Two of Queensland’s leading industry bodies will today release their key annual report, while calling for more Government funded projects to be made ‘shovel ready’ as a way to avoid large peak to trough cycles that damage the sector.
The 2019 Queensland Major Projects Pipeline – a report developed by leading independent firm BIS-Oxford Economics for the Queensland Major Contractors Association (QMCA) and the Infrastructure Association of Queensland (IAQ) details a pipeline of 194 projects with combined expenditure of $41.3 billion over five years.
The report identifies eight separate recommendations to improve collaboration, boost funding and deliver the infrastructure Queensland requires.
QMCA’s Chief Executive Officer, Jon Davies noted that unless committed projects such as SunWater’s Nullinga Dam and the Paradise Dam Spillway Improvement, Adani’s Carmichael Mine & Rail and the State’s Gold Coast Light Rail Stage 3 were expedited, the report predicted a 24% set-back in major project activity in FY20.
“Large peaks and troughs in workload are the scourge of our sector and through reports like this, we’re light years ahead of where we used to be in predicting them. But the problem is that little to nothing is currently being done about it.”
“Right now, there can sometimes be years between a project receiving a positive business case assessment from Building Queensland or Infrastructure Australia and tender documents being prepared by an agency. We believe some modest investment in advancing these projects wouldn’t be wasted and can provide agencies with the ability to move quickly to procurement and help smooth out predicted dips in forward investment.”
The report identifies the greatest threats to a sustainable pipeline of projects are the identification of investable projects, availability of funds and timely investment decisions.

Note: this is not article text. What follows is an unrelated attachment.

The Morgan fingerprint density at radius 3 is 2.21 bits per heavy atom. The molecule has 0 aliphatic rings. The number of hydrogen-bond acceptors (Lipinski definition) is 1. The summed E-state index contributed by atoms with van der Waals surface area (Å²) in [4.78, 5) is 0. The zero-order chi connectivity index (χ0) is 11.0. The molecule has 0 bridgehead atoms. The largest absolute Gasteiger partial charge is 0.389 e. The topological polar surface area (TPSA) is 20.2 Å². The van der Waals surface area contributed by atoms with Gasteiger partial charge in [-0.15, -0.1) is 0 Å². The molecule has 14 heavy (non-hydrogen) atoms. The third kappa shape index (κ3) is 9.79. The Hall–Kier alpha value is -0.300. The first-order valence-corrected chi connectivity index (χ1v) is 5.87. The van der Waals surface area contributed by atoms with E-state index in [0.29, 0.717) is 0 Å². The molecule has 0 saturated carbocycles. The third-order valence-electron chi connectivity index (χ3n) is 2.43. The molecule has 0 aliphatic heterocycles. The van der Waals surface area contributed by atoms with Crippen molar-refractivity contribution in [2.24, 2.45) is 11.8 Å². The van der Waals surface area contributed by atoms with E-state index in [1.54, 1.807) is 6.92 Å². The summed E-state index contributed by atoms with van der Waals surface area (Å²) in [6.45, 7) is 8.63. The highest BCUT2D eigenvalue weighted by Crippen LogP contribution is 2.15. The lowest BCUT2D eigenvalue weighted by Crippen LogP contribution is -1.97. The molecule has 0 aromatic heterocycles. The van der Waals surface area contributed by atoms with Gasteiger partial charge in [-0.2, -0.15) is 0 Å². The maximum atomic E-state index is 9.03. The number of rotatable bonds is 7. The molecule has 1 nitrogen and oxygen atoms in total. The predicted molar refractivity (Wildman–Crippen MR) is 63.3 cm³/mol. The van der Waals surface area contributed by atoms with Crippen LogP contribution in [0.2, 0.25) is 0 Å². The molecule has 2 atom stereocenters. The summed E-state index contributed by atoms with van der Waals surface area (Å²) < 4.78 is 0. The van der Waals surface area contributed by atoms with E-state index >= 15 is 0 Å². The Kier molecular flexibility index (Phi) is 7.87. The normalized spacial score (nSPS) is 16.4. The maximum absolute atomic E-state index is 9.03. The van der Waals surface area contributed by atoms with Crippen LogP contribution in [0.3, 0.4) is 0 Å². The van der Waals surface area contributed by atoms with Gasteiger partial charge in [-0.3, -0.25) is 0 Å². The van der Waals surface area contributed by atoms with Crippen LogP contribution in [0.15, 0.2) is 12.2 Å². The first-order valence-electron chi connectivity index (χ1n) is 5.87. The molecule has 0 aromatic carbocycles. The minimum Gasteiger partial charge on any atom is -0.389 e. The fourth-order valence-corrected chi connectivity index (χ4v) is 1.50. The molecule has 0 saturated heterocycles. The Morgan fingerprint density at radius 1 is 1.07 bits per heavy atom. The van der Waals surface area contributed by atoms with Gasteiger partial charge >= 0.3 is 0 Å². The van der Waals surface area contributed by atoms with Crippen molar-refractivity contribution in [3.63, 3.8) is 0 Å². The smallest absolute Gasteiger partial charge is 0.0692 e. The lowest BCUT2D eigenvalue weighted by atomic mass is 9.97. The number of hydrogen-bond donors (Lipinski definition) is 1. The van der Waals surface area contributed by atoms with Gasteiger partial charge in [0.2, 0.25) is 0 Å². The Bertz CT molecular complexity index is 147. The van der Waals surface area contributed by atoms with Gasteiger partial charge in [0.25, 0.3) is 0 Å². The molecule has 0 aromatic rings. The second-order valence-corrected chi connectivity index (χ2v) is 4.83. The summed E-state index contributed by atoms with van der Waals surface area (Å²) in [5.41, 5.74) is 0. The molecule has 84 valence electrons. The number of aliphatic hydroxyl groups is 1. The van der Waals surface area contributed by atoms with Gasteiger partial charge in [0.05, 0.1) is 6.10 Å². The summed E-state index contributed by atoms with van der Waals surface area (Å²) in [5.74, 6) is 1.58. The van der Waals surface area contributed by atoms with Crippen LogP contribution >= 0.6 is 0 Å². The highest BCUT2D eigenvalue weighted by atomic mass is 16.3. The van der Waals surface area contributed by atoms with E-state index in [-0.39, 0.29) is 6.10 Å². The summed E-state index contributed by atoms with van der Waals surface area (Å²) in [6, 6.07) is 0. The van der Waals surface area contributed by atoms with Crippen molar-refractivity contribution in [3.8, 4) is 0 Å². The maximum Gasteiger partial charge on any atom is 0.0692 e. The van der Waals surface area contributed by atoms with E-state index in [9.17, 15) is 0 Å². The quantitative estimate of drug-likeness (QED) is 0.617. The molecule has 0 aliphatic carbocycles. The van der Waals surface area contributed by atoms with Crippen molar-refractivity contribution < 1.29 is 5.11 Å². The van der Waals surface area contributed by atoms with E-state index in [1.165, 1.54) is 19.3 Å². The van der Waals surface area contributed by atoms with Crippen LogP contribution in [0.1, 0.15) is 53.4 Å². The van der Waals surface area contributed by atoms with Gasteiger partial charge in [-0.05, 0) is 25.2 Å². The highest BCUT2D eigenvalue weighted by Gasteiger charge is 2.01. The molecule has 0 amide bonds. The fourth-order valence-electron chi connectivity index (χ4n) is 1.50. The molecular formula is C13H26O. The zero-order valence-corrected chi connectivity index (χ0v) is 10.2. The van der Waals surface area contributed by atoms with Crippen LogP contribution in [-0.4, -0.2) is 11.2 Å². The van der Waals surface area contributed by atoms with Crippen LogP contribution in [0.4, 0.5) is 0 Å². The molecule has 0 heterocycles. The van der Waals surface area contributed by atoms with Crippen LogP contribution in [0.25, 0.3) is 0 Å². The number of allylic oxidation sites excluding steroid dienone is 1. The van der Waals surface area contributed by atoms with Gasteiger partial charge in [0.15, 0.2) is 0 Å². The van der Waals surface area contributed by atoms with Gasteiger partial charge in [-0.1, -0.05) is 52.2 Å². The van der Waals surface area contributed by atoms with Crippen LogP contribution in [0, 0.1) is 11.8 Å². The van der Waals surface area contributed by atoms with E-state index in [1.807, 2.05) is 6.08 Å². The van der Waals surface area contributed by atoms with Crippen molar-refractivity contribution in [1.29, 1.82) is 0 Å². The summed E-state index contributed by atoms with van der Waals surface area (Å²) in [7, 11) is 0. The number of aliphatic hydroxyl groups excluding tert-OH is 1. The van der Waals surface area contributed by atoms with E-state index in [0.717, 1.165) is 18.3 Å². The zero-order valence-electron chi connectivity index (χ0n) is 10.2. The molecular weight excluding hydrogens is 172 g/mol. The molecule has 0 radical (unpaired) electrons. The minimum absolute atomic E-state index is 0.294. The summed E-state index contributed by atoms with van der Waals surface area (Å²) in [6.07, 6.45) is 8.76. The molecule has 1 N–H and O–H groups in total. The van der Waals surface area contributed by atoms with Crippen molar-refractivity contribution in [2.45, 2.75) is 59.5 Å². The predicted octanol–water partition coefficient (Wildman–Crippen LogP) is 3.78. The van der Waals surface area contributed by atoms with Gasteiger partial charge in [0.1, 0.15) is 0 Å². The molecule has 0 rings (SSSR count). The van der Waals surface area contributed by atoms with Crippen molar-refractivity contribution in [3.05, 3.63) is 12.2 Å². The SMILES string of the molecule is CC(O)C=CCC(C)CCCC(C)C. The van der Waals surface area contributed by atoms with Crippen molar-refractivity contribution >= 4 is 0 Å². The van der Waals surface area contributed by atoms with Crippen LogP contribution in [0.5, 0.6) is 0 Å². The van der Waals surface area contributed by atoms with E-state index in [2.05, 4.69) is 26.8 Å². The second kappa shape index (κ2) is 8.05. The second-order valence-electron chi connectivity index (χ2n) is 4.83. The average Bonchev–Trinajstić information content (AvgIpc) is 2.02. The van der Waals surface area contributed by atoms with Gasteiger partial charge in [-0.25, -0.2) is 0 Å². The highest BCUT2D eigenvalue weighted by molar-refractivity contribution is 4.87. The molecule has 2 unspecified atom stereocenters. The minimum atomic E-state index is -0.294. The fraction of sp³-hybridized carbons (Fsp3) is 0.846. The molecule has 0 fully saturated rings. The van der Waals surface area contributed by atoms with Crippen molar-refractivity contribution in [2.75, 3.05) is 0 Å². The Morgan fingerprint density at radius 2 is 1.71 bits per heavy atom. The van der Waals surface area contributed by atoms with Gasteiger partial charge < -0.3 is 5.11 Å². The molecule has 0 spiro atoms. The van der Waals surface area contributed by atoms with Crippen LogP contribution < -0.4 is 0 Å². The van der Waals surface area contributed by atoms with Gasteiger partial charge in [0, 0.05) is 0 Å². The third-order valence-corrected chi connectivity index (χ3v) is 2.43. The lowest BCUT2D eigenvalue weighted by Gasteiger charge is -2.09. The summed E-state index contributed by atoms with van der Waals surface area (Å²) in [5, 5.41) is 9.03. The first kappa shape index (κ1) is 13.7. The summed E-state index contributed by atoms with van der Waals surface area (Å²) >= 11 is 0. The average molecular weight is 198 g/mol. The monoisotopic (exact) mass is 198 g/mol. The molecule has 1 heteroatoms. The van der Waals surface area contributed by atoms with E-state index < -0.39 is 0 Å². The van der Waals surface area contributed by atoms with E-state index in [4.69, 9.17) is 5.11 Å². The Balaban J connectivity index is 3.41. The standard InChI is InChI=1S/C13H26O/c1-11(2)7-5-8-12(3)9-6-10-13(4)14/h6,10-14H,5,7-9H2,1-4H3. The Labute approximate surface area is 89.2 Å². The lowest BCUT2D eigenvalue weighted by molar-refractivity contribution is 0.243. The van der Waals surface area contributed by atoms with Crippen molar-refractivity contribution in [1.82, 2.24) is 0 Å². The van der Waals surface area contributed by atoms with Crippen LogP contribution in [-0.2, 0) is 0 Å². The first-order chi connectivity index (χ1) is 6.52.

When projects already under procurement are accounted for, Queensland only has 15 out of 121 projects and initiatives identified for future investment on the current National Infrastructure Priority List.
IAQ’s Chief Executive Officer Steve Abson noted that this level is around two to three times lower than QMCA and IAQ would prefer to see based on share of national GDP and predicted population growth.
“We’re not seeing any projects originated in the pipeline that can really adapt our state to the impacts of climate, such as from cyclonic rains or drought.”
“We believe there’s plenty of room to think differently about climate resilience and considerable opportunity for the development of major water projects in Queensland that support regional communities and expand agriculture and industry.”
The report also identifies by 2021/22, 89% of major funded project work is concentrated in projects with an individual value of over $500m.
QMCA’s Chief Executive Officer Jon Davies said there had been a rise in the billion-dollar mega project in the past 5-10 years, with a number of these contracted in packages over $3 or $4 billion to the market, but the number of contractors with the financial capacity and risk appetite to build these complex projects is shrinking.
“Nationally, we’re seeing a growing problem in delivering these complex mega projects on time and budget, and without costly disputation. We think there should be a re-think in how these projects are packaged.”
Mr Davies and Mr Abson acknowledged the recent establishment of an Infrastructure Industry Coordination Group involving the Queensland Government, QMCA and IAQ.
“This is a really positive development and we thank the Government for its recent commitment to collaborate on these important issues. The Group will also provide a focussed approach to addressing some of the recommendations made in the report.” said Mr Davies.